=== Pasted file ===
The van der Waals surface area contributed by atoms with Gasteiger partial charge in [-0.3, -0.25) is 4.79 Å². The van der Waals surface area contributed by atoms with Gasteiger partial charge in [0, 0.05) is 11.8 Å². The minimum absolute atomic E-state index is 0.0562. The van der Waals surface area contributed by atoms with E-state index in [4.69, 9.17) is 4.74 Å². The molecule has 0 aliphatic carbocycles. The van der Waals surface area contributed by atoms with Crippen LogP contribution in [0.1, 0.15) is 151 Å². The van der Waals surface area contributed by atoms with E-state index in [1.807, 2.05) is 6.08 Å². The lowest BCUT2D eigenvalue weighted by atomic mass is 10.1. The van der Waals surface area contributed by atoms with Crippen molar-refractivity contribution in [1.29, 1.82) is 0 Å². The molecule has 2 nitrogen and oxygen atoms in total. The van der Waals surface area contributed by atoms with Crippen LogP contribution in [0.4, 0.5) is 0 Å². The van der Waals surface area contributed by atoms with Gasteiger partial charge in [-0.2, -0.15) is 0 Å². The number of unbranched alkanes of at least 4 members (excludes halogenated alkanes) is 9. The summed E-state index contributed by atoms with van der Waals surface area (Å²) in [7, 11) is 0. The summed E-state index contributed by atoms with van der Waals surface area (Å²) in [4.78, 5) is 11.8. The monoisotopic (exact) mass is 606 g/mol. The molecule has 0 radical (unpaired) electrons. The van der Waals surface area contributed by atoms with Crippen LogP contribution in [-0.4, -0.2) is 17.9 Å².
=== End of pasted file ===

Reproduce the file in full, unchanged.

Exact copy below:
The van der Waals surface area contributed by atoms with Gasteiger partial charge in [-0.3, -0.25) is 4.79 Å². The van der Waals surface area contributed by atoms with Gasteiger partial charge in [0, 0.05) is 11.8 Å². The minimum absolute atomic E-state index is 0.0562. The van der Waals surface area contributed by atoms with E-state index in [4.69, 9.17) is 4.74 Å². The molecule has 0 aliphatic carbocycles. The van der Waals surface area contributed by atoms with Crippen LogP contribution in [0.1, 0.15) is 151 Å². The van der Waals surface area contributed by atoms with E-state index in [1.807, 2.05) is 6.08 Å². The lowest BCUT2D eigenvalue weighted by atomic mass is 10.1. The van der Waals surface area contributed by atoms with Crippen molar-refractivity contribution in [1.29, 1.82) is 0 Å². The molecule has 2 nitrogen and oxygen atoms in total. The van der Waals surface area contributed by atoms with Crippen LogP contribution in [0.4, 0.5) is 0 Å². The van der Waals surface area contributed by atoms with Gasteiger partial charge in [-0.2, -0.15) is 0 Å². The number of unbranched alkanes of at least 4 members (excludes halogenated alkanes) is 9. The summed E-state index contributed by atoms with van der Waals surface area (Å²) in [7, 11) is 0. The summed E-state index contributed by atoms with van der Waals surface area (Å²) in [4.78, 5) is 11.8. The monoisotopic (exact) mass is 606 g/mol. The molecule has 0 radical (unpaired) electrons. The van der Waals surface area contributed by atoms with Crippen LogP contribution in [-0.4, -0.2) is 17.9 Å².